Manure Manager

Features Regional Regulations
Cutting through the crap

FPPC offers outreach on nutrient management and value-adding


September 23, 2010
By Tony Kryzanowski

Topics

Farms of all sizes now have more options to dispose of their manure and
profit from its nutrient and energy value, thanks to the research work
and demonstrations conducted over the past eight years by Farm Pilot
Project Coordination Inc. (FPPC).
Farms of all sizes now have more options to dispose of their manure and profit from its nutrient and energy value, thanks to the research work and demonstrations conducted over the past eight years by Farm Pilot Project Coordination Inc. (FPPC). They can also count on FPPC to weed out the technology contenders from the pretenders.

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Bio-char from poultry litter helps the environment through carbon sequestration, and can be returned to the soil as an important carbon source.


 

The sub-title on the FPPC name is “Technologies for Nutrient Management,” with funding for approved pilot projects coming from the federal government and overseen by the Natural Resource Conservation Service, a division of the United States Department of Agriculture (USDA).

“We’re an organization that is focused on doing research, but doing research on the farm,” says FPPC general manager Bob Monley. “Our laboratory is literally the farm, and we do projects that are farm-scale or full-scale so that we can get the learning curve in front of us.”

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The FPPC has conducted around 45 projects throughout the United States and Hawaii since 2002. About 85 percent of the technologies they have tested produce the expected outcomes in terms of nutrient management from a technical point of view.

“We have our share of snake oil salesmen who want to offer a solution based on no data and based on enthusiasm only,” says Monley. “So we have a fine line to walk and we listen very attentively in seeking to get the data and the facts, as well as to vet and test the technology, not only in a realistic way, but to make sure it is credible information and not just self-serving for any of the vendors.”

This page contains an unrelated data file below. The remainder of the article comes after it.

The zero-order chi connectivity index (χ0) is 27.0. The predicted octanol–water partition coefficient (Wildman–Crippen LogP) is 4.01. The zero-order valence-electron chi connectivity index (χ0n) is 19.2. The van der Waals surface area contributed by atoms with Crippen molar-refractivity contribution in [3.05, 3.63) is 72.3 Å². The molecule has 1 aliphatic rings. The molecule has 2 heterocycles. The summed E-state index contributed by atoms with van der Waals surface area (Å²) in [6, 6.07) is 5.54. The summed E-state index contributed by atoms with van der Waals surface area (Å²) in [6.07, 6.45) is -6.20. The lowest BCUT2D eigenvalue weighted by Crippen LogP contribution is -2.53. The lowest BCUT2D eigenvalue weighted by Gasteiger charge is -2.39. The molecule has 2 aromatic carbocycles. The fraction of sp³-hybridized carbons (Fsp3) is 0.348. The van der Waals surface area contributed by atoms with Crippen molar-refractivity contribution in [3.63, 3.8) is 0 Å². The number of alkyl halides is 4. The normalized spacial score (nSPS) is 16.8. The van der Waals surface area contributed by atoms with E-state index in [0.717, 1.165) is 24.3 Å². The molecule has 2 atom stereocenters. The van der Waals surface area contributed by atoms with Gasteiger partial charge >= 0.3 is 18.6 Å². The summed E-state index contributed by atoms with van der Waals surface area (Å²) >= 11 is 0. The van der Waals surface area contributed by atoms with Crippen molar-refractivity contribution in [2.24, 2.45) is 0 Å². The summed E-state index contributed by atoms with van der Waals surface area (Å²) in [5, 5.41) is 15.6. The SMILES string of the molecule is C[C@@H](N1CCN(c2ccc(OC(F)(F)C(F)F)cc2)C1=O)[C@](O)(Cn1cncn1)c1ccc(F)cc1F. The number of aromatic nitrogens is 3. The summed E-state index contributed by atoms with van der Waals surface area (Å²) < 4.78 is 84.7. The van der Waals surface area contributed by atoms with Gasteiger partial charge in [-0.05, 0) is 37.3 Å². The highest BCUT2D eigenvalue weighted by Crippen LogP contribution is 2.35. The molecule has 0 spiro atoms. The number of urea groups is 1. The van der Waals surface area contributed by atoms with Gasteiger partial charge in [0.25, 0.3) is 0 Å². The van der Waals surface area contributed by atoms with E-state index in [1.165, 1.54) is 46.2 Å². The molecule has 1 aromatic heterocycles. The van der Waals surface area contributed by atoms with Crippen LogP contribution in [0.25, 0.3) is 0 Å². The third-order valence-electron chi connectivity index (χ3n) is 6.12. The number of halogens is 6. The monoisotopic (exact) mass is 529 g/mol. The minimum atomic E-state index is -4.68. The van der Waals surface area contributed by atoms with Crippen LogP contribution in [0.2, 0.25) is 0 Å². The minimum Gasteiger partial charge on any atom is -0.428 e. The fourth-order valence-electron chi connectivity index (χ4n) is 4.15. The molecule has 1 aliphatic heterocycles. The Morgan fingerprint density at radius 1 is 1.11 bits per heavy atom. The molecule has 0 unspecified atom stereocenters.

The challenge is also to determine if the technology is economically viable.

FPPC can cite some commercial successes. One involves a client that is successfully manufacturing and marketing organic fertilizer from poultry litter to about 500 outlets. He is now working with FPPC to investigate the composting of poultry mortalities. Another is a dairy farm in Wisconsin that uses a combustion process to consume dried dairy solids to produce steam and power for the grid. He is able to compete with the cost of power being generated from traditional methods, and given his success, he is currently expanding his manure-based power generation operations.

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Separating out water from manure and purifying it is an important part of FPPC research, as it has many potential value-added uses, both on and off the farm. 


 

“A lot of our farmers have been conditioned, or have been told that they have to take this waste and almost give it away,” says Monley. “That’s a problem we are trying to correct by transforming the waste to something value-added that the market will reward.”

FPPC’s specific mandate is to oversee the implementation and administration of pilot projects aimed at demonstrating economically viable innovation treatment technology systems that reduce the nutrient content of the waste stream from animal feeding operations (AFOs) by 75 percent or greater. However, since its formation in 2002, FPPC has discovered that the problem of nutrient management is much more multi-faceted than initially thought. For example, it is possible to consider energy production while using technology to capture nutrients from the waste stream. Removing solids from the waste stream can result in a clean water resource. In removing solids for nutrient management, not only is the odor significantly reduced, but if an anaerobic digester is used to generate methane, farmers are eligible for a financial incentive to help the environment when that greenhouse gas is consumed. Thermo-chemical technology can also be applied to convert manure solids to a bio-char that can be used as a carbon source and returned to the soil. It is a form of carbon sequestration, which is another positive for the environment.